Why can I go grocery shopping but not see my friends? Your COVID-19 questions answered
From the safety of family visits to the dangers of flatulence, here's what you're asking today
We're breaking down what you need to know about the pandemic by answering your questions. You can send us your questions via email at COVID@cbc.ca, and we'll answer as many as we can. We'll publish a selection of answers every weekday on our website, and we're also putting some of your questions to the experts on the air during The National and CBC News Network. So far we've received more than 42,000 emails from all corners of the country.
Why can I go grocery shopping, but I'm not allowed to gather with family and friends?
As provinces across the country continue to reopen, we're hearing from many Canadians who are wondering why some activities are allowed while others remain off-limits.
Lara B. wrote to ask why it is "acceptable to gather with hundreds of strangers inside a grocery store" but that meeting with family and friends is still prohibited.
It's important to note that in some provinces, such as New Brunswick, Nova Scotia and Newfoundland and Labrador, you can choose one family to be in physical contact with, but only if you agree to be exclusive.
In Lara's home province of Ontario, however, households are still being asked to stick to themselves. So why is family contact a no-go but grocery stores are OK? The answer comes down to varying risks of contact.
"The kind of contact you have with people who are your family and friends tends to be much closer and [more] prolonged than walking by someone in a [grocery] store," said Dr. Lisa Barrett, a professor at Dalhousie's medical school and an infectious disease researcher.
"That casual contact is much less risky than the kind of contact we have with family and friends."
Infectious disease specialist Dr. Isaac Bogoch agrees. "A lot of the data that's emerged show the greatest risk of getting this infection is in indoor environments where people are close together," he said.
Most grocery stores have implemented measures to minimize the spread of the coronavirus, such as limiting the number of people they let into the store at a time, installing Plexiglas in front of cashiers and placing arrows on the floor to direct traffic and enforce distancing.
If you're seeing a smaller grocery store with "100 or more people" you should let somebody know, Barrett says, because that is "too many people."
Can flatulence carry COVID-19?
By now you've probably heard about the importance of keeping our coughs and sneezes to ourselves, but what about our other gases?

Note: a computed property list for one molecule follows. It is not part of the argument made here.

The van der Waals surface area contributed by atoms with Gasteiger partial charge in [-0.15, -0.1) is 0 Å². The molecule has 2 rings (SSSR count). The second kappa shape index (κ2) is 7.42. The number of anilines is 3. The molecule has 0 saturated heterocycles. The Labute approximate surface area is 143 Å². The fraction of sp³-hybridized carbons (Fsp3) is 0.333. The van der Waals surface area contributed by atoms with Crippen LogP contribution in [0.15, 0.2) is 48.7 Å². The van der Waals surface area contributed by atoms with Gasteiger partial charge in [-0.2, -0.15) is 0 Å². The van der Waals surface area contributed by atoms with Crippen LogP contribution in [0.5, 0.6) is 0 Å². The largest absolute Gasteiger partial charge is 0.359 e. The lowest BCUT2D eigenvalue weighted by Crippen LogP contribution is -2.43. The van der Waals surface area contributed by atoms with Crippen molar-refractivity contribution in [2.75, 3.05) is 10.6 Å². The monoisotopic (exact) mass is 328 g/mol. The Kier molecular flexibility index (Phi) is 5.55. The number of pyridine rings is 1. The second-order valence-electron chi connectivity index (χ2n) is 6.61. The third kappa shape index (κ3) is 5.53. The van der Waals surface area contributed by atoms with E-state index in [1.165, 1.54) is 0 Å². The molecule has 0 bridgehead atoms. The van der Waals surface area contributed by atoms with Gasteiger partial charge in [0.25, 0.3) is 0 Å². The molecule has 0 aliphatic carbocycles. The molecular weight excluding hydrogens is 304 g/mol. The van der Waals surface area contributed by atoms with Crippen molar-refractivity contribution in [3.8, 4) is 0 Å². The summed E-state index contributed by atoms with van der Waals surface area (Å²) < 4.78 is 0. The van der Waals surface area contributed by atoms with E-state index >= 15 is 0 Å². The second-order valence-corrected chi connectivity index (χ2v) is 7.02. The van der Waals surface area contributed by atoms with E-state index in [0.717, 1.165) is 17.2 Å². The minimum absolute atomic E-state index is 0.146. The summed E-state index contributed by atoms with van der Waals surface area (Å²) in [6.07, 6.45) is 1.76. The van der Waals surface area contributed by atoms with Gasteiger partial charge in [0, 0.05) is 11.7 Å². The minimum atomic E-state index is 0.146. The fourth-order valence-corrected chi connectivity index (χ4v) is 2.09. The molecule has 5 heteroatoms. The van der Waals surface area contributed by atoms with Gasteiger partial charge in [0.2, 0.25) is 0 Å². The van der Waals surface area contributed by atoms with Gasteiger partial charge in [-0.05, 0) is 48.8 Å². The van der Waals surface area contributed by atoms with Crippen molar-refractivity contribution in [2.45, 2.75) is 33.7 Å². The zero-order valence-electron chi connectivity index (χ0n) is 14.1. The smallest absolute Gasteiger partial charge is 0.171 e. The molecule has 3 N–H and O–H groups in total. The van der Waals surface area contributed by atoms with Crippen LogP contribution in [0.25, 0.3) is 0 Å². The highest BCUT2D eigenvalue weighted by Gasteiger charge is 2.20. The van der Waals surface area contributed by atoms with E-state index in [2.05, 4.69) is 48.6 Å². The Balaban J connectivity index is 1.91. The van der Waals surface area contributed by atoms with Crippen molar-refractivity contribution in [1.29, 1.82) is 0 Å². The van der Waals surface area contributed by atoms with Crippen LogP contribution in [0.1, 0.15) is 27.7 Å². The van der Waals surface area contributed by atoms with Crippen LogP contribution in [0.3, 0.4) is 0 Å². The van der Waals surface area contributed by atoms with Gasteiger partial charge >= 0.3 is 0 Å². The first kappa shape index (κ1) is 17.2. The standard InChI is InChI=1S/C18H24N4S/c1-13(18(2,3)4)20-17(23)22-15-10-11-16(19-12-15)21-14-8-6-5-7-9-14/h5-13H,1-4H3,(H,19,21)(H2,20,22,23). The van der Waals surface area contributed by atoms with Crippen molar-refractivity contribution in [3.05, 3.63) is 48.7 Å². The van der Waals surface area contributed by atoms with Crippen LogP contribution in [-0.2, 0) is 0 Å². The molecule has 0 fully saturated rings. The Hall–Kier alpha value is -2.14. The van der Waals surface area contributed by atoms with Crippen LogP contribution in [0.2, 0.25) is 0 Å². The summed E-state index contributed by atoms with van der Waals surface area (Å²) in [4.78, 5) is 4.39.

Jill G.'s grandson wants to know if flatulence can carry the virus. "After laughing, we agreed that it was a valid question," she wrote.
The question also made some of our experts smile, but they all agreed that it would be unlikely for farts to spread COVID-19.
Infectious diseases physicians Dr. Sumon Chakrabarti and Dr. Zain Chagla both said "very small" amounts of the virus can be found in the stool of a few people.
Dr. Lynora Saxinger, an infectious diseases expert at the University of Alberta, said new research suggests some of that virus could be potentially viable or cultivatable.
But the real question, she said, is whether there is enough virus in stool — and thereby in flatulence — for you to inhale.
"The volume of emissions [when someone passes wind] is much lower than … the air from your chest," said Saxinger. Your clothes may also provide an extra layer of protection.
"There is a bit of literature on this with bacteria, suggesting that underpants will filter bacteria out of flatulence."
Ultimately, she said, the risk would be "really negligible and not be a big concern."
Can I get coronavirus through an open cut?
Janice R. wrote in asking if you can get the virus from a cut.
"No, it's not possible to contract it this way," said Chakrabarti, who is an infectious diseases physician at Trillium Health Partners.
"The virus has the ability to enter the body only through respiratory mucous membranes, which are not present with a cut."
Simply put, the types of cells the virus can bind to are "quite specific," and skin or blood cells likely won't set up an infection, Saxinger said.
"The initial steps of infection generally involve the virus contacting a respiratory, eye, mouth or nose membrane surface, binding itself to specific cell receptors and entering the cells to set up infection," she said.
While the virus — or traces or fragments of the virus — can "maybe be found in the blood," Saxinger said that it doesn't appear to be a blood-borne infection.
"People need to focus on protection from respiratory droplet spread, like breathing in close quarters."
She said it's important that people are mindful that the virus can travel from their hands to their face, and therefore come in contact with membranes in their eyes, nose and mouth.
We're also answering your questions every night on The National. Last night, we asked our medical specialists: How do I balance the risk of reopening with the harm of an extended lockdown? Watch below:
Saturday we answered your questions about masks.
Keep your questions coming by emailing us at COVID@cbc.ca.